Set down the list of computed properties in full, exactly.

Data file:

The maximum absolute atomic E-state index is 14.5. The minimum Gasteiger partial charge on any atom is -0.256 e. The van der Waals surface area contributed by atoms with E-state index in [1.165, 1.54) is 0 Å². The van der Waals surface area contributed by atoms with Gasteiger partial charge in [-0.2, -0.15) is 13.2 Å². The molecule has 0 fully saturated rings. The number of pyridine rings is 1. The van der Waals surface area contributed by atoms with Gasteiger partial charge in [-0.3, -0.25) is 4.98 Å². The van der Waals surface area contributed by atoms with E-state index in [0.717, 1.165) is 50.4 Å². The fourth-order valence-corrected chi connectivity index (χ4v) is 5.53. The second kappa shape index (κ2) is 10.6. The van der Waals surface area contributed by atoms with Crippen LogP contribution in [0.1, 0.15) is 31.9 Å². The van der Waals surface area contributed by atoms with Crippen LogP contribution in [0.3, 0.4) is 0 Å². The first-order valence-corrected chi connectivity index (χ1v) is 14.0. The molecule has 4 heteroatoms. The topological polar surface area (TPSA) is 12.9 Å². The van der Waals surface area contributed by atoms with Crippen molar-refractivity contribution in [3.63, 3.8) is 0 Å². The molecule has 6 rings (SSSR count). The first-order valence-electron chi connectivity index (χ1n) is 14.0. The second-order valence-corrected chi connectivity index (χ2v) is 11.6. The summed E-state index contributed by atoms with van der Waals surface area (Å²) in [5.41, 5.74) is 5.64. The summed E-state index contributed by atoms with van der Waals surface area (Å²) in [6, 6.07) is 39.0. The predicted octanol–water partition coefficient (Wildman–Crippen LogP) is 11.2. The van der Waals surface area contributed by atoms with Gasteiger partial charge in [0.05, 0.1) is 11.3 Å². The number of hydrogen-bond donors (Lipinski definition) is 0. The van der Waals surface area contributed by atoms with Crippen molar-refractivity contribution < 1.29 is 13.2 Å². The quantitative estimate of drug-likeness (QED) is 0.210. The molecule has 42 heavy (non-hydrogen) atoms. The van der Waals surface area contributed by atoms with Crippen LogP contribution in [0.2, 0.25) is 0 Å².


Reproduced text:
The maximum absolute atomic E-state index is 14.5. The minimum Gasteiger partial charge on any atom is -0.256 e. The van der Waals surface area contributed by atoms with E-state index in [1.165, 1.54) is 0 Å². The van der Waals surface area contributed by atoms with Gasteiger partial charge in [-0.2, -0.15) is 13.2 Å². The molecule has 0 fully saturated rings. The number of pyridine rings is 1. The van der Waals surface area contributed by atoms with Gasteiger partial charge in [-0.3, -0.25) is 4.98 Å². The van der Waals surface area contributed by atoms with E-state index in [0.717, 1.165) is 50.4 Å². The fourth-order valence-corrected chi connectivity index (χ4v) is 5.53. The second kappa shape index (κ2) is 10.6. The van der Waals surface area contributed by atoms with Crippen LogP contribution in [0.1, 0.15) is 31.9 Å². The van der Waals surface area contributed by atoms with Crippen LogP contribution in [0.3, 0.4) is 0 Å². The first-order valence-corrected chi connectivity index (χ1v) is 14.0. The molecule has 4 heteroatoms. The topological polar surface area (TPSA) is 12.9 Å². The van der Waals surface area contributed by atoms with Crippen molar-refractivity contribution in [3.63, 3.8) is 0 Å². The molecule has 6 rings (SSSR count). The first-order valence-electron chi connectivity index (χ1n) is 14.0. The second-order valence-corrected chi connectivity index (χ2v) is 11.6. The summed E-state index contributed by atoms with van der Waals surface area (Å²) in [5.41, 5.74) is 5.64. The summed E-state index contributed by atoms with van der Waals surface area (Å²) in [6, 6.07) is 39.0. The predicted octanol–water partition coefficient (Wildman–Crippen LogP) is 11.2. The van der Waals surface area contributed by atoms with Gasteiger partial charge in [0.05, 0.1) is 11.3 Å². The number of hydrogen-bond donors (Lipinski definition) is 0. The van der Waals surface area contributed by atoms with Crippen molar-refractivity contribution < 1.29 is 13.2 Å². The quantitative estimate of drug-likeness (QED) is 0.210. The molecule has 42 heavy (non-hydrogen) atoms. The van der Waals surface area contributed by atoms with Crippen LogP contribution in [0.2, 0.25) is 0 Å².